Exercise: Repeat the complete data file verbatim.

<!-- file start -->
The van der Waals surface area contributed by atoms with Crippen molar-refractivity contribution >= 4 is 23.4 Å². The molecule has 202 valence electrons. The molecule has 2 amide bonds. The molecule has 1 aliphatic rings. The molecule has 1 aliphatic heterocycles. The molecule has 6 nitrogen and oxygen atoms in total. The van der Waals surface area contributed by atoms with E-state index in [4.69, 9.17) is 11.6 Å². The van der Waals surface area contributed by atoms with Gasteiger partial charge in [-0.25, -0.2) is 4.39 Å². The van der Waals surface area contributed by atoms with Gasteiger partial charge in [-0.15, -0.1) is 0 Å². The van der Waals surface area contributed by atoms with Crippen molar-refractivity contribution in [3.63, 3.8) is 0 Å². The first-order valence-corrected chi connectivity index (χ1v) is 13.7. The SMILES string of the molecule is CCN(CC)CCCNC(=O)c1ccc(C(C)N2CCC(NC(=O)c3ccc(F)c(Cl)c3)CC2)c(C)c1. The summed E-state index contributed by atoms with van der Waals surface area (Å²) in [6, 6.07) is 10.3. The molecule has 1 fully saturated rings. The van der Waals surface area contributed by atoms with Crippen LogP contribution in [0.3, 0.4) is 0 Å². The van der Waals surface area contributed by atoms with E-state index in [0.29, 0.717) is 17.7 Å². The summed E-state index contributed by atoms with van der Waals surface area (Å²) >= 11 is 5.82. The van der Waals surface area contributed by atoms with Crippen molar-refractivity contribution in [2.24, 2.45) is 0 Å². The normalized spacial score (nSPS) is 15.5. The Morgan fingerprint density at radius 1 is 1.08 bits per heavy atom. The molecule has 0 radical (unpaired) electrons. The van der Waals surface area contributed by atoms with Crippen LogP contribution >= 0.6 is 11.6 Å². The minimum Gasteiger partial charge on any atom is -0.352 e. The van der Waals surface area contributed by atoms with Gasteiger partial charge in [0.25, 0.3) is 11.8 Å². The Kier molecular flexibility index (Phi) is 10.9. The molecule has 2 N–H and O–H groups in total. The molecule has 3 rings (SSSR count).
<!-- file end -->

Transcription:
The van der Waals surface area contributed by atoms with Crippen molar-refractivity contribution >= 4 is 23.4 Å². The molecule has 202 valence electrons. The molecule has 2 amide bonds. The molecule has 1 aliphatic rings. The molecule has 1 aliphatic heterocycles. The molecule has 6 nitrogen and oxygen atoms in total. The van der Waals surface area contributed by atoms with E-state index in [4.69, 9.17) is 11.6 Å². The van der Waals surface area contributed by atoms with Gasteiger partial charge in [-0.25, -0.2) is 4.39 Å². The van der Waals surface area contributed by atoms with Gasteiger partial charge in [-0.15, -0.1) is 0 Å². The van der Waals surface area contributed by atoms with Crippen molar-refractivity contribution in [3.63, 3.8) is 0 Å². The first-order valence-corrected chi connectivity index (χ1v) is 13.7. The SMILES string of the molecule is CCN(CC)CCCNC(=O)c1ccc(C(C)N2CCC(NC(=O)c3ccc(F)c(Cl)c3)CC2)c(C)c1. The summed E-state index contributed by atoms with van der Waals surface area (Å²) in [6, 6.07) is 10.3. The molecule has 1 fully saturated rings. The van der Waals surface area contributed by atoms with Crippen LogP contribution in [0.3, 0.4) is 0 Å². The van der Waals surface area contributed by atoms with E-state index in [0.29, 0.717) is 17.7 Å². The summed E-state index contributed by atoms with van der Waals surface area (Å²) >= 11 is 5.82. The van der Waals surface area contributed by atoms with Crippen molar-refractivity contribution in [2.24, 2.45) is 0 Å². The normalized spacial score (nSPS) is 15.5. The Morgan fingerprint density at radius 1 is 1.08 bits per heavy atom. The molecule has 0 radical (unpaired) electrons. The van der Waals surface area contributed by atoms with Crippen LogP contribution >= 0.6 is 11.6 Å². The minimum Gasteiger partial charge on any atom is -0.352 e. The van der Waals surface area contributed by atoms with Gasteiger partial charge in [0.25, 0.3) is 11.8 Å². The Kier molecular flexibility index (Phi) is 10.9. The molecule has 2 N–H and O–H groups in total. The molecule has 3 rings (SSSR count).